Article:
After School Program Resources

Library shelvesFind policies, procedural manuals and useful resources on topics including: Safety, Staffing,  Inclusion, and more. Have great resources to share? Let us know!

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This resource uses a Teaching Games for Understanding approach to work students through tactical gameplay problems, think through options and skills, and learn how to apply this learning to broader gameplay situations. The series explores archery, badminton, canoe-kayak, cycling, ringette, softball, squash, soccer and team handball. Targeted to educators working with children and youth approximately 8-14 years of age (grades 4-9), the goal of the series is to increase student knowledge, confidence, and competence to become further engaged in physical activity and/or sport. A Special Edition...
This year’s Partnership Report celebrates the growing and successful partnerships that RBC has developed with First Nations, Métis and Inuit communities and peoples across the country. including an after school program targeting Elsipogtog First Nation’s peoples at Eleanor W. Graham Middle School. It also looks at economic issues, employment, education and training, and supplier opportunities.
With the loss of sight and hearing, an individual's sensory input and experiences are reduced and overall development may be delayed. As a result, limits or predetermined expectations are sometimes placed on individuals who are deaf-blind by parents, professionals, agencies, and people who are deaf-blind themselves. This is equally true regarding recreational activities. Creative adaptations can alter recreation activities and programs so they will meet unique needs and provide fun and healthy exercise for all who participate. The purpose of this article is to encourage parents, teachers,...
This article is for parents and teachers with children with visual impairments or blindness on how to select playthings, adapt them when necessary, create play space, encourage play, and provide appropriate structure and support. It looks at: Toy selection Adapted and switch-operated toys Learning through play Creating play spaces Active learning
Children develop most of the visual skills necessary for play, future recreation and athletics before the age of four. Many visually impaired children do not develop these skills adequately. The special education classroom the physical education class, the recreation facility and the home can all be a source of opportunities to develop these skills through a variety of play activities that are fun.  Activities should be adjusted so every child experiences success. The activities presented here focus on tracking, scanning, visual motor integration, visual discrimination and eye-mind...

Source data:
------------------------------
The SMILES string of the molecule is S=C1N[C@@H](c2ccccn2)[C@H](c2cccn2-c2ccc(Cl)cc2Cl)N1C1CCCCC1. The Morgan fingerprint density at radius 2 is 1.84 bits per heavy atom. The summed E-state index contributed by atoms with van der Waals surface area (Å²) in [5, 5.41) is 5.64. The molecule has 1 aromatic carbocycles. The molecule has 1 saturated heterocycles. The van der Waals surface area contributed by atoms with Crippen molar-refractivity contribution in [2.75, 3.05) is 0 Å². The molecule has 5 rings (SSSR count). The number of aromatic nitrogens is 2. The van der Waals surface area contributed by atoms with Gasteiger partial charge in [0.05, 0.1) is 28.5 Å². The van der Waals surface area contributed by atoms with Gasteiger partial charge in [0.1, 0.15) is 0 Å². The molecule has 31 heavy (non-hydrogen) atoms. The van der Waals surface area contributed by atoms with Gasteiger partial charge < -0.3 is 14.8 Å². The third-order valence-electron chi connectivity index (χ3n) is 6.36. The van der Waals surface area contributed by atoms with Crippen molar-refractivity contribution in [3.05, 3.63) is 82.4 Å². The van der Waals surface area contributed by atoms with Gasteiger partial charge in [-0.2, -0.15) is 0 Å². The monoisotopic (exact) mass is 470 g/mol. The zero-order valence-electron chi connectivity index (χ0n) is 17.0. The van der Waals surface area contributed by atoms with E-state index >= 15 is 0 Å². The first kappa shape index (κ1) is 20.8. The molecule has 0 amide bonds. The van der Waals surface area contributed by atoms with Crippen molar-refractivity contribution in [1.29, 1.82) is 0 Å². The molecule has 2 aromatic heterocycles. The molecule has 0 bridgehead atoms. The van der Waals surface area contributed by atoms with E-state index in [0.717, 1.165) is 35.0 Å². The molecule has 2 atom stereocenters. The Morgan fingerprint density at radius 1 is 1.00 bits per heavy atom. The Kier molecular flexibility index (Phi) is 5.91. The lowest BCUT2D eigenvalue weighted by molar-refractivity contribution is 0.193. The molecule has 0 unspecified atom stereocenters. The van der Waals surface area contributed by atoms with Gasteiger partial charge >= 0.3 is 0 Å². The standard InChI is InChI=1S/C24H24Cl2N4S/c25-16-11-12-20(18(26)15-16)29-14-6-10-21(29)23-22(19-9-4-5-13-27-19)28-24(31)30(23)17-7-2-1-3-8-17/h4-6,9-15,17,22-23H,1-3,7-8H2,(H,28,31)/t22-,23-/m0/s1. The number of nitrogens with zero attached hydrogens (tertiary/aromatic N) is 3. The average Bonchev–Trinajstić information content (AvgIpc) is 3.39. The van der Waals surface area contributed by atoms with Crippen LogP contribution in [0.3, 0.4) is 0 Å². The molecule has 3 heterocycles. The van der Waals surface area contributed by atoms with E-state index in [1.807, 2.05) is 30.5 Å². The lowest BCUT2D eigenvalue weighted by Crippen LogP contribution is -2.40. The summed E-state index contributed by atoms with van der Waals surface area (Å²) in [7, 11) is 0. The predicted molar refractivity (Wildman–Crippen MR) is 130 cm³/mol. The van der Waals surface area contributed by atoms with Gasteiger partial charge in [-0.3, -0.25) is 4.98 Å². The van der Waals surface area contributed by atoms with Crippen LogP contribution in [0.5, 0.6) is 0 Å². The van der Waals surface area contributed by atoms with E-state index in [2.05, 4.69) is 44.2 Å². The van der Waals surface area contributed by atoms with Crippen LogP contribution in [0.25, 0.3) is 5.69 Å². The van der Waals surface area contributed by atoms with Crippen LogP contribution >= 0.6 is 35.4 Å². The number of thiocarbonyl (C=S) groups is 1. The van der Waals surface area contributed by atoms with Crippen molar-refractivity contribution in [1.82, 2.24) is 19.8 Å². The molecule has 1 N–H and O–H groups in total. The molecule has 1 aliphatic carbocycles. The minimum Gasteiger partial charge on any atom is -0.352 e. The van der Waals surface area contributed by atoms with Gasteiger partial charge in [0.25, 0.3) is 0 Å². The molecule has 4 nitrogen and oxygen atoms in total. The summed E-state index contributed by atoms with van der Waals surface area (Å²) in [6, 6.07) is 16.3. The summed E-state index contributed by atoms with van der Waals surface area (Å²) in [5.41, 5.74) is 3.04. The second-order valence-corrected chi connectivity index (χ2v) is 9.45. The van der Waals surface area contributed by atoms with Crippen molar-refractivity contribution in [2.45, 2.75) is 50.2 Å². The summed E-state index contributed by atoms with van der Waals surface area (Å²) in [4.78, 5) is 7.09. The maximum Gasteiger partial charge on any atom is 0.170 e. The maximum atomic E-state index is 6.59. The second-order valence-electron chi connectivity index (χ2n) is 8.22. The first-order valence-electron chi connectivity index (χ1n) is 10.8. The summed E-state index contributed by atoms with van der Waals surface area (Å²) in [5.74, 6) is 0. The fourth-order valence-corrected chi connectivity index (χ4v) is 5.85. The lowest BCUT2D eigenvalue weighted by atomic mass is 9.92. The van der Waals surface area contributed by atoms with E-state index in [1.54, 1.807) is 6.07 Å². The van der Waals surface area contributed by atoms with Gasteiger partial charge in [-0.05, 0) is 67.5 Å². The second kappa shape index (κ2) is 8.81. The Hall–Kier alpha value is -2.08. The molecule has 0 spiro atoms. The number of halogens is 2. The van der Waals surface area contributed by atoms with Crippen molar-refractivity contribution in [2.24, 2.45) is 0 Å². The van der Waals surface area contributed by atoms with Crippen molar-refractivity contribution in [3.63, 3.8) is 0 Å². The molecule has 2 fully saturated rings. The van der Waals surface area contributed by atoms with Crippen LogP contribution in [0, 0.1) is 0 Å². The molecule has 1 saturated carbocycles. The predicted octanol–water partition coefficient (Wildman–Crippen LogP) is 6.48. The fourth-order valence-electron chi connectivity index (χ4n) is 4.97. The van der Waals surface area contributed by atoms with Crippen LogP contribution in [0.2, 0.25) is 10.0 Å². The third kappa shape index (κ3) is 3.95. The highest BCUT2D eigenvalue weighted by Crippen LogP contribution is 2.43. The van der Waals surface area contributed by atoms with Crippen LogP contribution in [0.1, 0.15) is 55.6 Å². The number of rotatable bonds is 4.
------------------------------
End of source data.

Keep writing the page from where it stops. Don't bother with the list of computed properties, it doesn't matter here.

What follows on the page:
Deaf blind children can be taught to enjoy dance and movement. They do, however, require long and careful preparation to reach this point. We should not underestimate the enormous challenges facing a person with a dual sensory impairment and those supporting them.  
This article outlines specific accommodations that can be made for different sports so that children with hearing loss can participate. 
Craft activities are fun for everyone, but for children on the autism spectrum, the opportunity to explore color, shape, and sensory experiences can stimulate attention, foster calm, and create loads of fun! Here are 10 activities that teachers and parents love to do with their special needs children.
Not all children with ADHD have hyperactivity, but for those that do, sitting still is an almost impossible feat. But for children with hyperactivity, physical activity is not the only aspect. Their minds often don’t shut down. To help a child learn to manage or reduce hyperactivity includes strategies to help lower physical activity levels and to calm thoughts.  The 10 ideas presented in this article can help reduce hyperactivity in children with ADHD.